Thus, even if larger samples like RATE’s “on the order of 100 mg”  are submitted to an AMS laboratory, only about 1 mg of carbon will actually undergo analysis.Though Baumgardner calls a 1 mg sample “tiny” , it is generally considered “large” by AMS laboratories [e.g., 5, 7, 8], with enough carbon to provide ion source current for about a day.
This technique has indeed allowed use of much smaller samples and has become the dominant method of radiocarbon dating.
However, the original anticipation of 100,000-year background levels has been “unrealized due to a variety of sample processing and instrument-based experimental constraints” .
John Baumgardner, a geophysicist with expertise in tectonic modeling, presents experimental data claiming to show that all biological material contains intrinsic radiocarbon, no matter how old that material may be thought to be [1, 2].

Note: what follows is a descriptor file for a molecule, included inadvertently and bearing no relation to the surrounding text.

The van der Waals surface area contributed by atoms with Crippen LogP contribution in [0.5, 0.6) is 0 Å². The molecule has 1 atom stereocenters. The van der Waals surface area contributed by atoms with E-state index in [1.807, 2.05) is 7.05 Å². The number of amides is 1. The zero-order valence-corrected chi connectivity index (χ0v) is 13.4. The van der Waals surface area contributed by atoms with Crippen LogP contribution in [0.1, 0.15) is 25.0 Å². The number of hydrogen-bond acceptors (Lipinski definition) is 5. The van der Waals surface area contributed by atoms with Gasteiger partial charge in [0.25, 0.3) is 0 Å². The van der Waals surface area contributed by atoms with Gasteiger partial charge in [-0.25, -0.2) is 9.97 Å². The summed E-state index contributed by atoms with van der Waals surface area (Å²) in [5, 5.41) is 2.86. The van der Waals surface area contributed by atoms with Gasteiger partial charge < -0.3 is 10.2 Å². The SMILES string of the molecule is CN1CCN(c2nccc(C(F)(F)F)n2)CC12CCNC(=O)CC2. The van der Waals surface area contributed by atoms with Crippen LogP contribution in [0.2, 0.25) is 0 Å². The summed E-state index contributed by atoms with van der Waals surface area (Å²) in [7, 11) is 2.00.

He makes additional claims that even non-biological carbonaceous material contains intrinsic radiocarbon.
Furthermore, the instrument itself always introduces a background, similar to most other high sensitivity analytical instruments .
A sample originally containing absolutely no radiocarbon will still give a nonzero measurement from such contributions.
Muller suggested that particle accelerators be used to separate the atoms, allowing the radiocarbon atoms to be counted directly instead of waiting for them to decay.
It was hoped that this would enable dating of much smaller and perhaps much older samples.
The second is a set of new samples that the RATE team collected and sent to a leading radiocarbon AMS laboratory to be dated.
In both cases, I am convinced that the “intrinsic radiocarbon” is nothing more than contamination and instrument background.
Most radiocarbon AMS laboratories process samples using a variant of the method described by Vogel , with apparatus and processes typically optimized for samples containing about 1 mg of carbon.